by Zoe Pollock

Eileen Reynolds interviews Carolyn de la Peña, the author of "Empty Pleasures: The Story of Artificial Sweeteners from Saccharin to Splenda:

How will a backlash against high-fructose corn syrup figure into the ongoing battle between different artificial sweeteners and table sugar?

It’s interesting that while sugar industry research was showing that artificial sweeteners were bad (and vice versa), and artificial-sweetener brands were suing one another over which one was more natural, and the government was publicizing the carcinogenic risks of vast amounts of sweetener ingestion, corn syrup silently entered most facets of the American food supply. Today, corn syrup adds back the calories that we remove through our zero-calorie sodas and “diet” desserts.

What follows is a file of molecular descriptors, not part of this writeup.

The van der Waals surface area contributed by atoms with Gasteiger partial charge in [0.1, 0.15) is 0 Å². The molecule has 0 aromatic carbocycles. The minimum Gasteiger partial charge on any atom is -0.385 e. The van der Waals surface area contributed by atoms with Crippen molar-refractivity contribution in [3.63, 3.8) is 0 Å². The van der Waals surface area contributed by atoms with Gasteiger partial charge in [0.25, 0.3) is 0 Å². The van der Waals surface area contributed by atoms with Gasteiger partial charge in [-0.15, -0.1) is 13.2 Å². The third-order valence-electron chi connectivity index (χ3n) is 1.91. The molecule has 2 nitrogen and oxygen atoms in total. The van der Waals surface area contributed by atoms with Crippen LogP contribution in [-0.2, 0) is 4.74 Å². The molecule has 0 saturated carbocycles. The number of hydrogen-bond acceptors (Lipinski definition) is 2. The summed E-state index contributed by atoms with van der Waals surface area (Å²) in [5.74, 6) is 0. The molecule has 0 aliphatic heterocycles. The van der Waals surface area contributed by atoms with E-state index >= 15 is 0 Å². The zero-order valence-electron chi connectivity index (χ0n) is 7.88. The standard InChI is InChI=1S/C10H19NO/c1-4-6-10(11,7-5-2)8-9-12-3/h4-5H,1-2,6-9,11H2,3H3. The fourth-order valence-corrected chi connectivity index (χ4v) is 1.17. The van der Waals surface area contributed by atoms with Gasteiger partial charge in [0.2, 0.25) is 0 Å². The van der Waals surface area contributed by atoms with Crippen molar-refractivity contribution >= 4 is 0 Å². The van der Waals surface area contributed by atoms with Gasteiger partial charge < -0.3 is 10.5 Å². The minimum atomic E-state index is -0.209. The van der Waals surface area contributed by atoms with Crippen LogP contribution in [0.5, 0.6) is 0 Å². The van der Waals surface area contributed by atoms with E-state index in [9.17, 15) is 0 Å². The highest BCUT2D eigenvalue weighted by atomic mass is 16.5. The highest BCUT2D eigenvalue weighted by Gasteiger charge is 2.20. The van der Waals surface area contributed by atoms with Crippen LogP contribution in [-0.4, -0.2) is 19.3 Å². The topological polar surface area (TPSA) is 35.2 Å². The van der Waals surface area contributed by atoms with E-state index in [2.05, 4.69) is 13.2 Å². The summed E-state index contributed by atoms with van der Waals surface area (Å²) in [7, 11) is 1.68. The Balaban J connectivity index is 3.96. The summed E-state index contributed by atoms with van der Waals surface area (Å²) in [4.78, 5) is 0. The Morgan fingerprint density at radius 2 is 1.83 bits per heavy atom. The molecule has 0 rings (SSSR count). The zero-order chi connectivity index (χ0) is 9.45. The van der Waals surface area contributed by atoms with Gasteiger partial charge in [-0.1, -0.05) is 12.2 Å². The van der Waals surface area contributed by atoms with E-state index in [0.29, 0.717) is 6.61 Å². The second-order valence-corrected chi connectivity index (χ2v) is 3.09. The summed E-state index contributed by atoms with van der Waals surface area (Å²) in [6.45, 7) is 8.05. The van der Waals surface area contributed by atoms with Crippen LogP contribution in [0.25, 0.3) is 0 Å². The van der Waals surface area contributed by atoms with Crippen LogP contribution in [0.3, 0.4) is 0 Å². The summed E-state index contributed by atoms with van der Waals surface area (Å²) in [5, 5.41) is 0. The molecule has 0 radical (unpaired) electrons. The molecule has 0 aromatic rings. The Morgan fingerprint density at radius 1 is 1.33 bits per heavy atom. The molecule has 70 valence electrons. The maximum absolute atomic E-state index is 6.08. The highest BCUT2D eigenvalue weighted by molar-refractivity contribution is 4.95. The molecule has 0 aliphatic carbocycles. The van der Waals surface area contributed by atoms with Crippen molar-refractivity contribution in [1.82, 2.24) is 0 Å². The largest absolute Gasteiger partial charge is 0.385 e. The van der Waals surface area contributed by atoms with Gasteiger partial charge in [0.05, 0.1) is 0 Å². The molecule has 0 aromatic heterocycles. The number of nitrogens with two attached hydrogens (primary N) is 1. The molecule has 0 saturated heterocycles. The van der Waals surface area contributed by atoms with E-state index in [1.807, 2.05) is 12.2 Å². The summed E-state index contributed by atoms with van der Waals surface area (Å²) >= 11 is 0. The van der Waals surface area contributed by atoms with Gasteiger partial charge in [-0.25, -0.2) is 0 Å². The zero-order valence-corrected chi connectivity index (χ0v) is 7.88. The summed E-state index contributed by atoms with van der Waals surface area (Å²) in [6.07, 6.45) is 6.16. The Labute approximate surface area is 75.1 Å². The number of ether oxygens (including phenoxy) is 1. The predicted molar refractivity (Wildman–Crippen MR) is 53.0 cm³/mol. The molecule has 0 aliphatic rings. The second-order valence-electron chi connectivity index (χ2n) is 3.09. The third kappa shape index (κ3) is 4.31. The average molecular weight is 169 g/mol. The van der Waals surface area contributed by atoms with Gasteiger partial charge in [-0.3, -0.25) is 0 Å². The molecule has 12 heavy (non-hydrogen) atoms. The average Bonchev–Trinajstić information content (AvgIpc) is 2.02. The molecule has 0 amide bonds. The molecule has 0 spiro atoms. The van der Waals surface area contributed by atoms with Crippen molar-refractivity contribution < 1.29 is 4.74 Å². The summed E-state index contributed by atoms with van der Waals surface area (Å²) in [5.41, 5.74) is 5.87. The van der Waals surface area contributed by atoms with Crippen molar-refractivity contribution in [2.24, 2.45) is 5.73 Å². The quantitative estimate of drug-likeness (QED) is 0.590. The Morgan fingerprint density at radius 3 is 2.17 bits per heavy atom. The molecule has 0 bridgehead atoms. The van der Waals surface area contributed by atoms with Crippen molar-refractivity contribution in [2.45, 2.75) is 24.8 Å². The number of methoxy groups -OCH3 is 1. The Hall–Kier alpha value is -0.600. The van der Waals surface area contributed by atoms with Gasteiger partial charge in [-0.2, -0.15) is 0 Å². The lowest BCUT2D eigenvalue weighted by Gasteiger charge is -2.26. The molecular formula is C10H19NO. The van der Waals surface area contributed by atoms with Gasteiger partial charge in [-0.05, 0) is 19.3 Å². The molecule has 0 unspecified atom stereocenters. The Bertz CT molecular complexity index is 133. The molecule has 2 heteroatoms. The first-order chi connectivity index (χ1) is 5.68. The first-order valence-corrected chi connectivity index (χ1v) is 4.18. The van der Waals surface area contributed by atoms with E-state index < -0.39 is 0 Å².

Now, of course, most of us know about the problem with corn syrup and its ubiquitous sweet calories. There’s enough of a backlash, in fact, that corn syrup has had to produce its own pro-industry advertisements. At the same time, recent polls show that most Americans consider artificial sweetener unhealthful. Local school districts are banning bake sales to try to cut down on sugar consumption. It’s tempting to say that we have finally reached a point where we cannot just vilify one sweetener or another, or wait for the next magic bullet to come. Maybe now that we seem to have no “safe” sweetener we will have to examine the larger problemour fixation on sweetness in the American diet and an accompanying industry that has made soda cheaper than water.

But this is unlikely. “Artificial sweeteners” may become less “artificial,” but it’s not likely we will soon get rid of low-calorie foods and beverages. It is not possible to dispose of all the food we produce and market as a society without forms of “dietary credit” like artificial sweeteners. To produce and desire less of that food would take a major revolution in our food system.

We want to hear what you think about this article. Submit a letter to the editor or write to letters@theatlantic.com.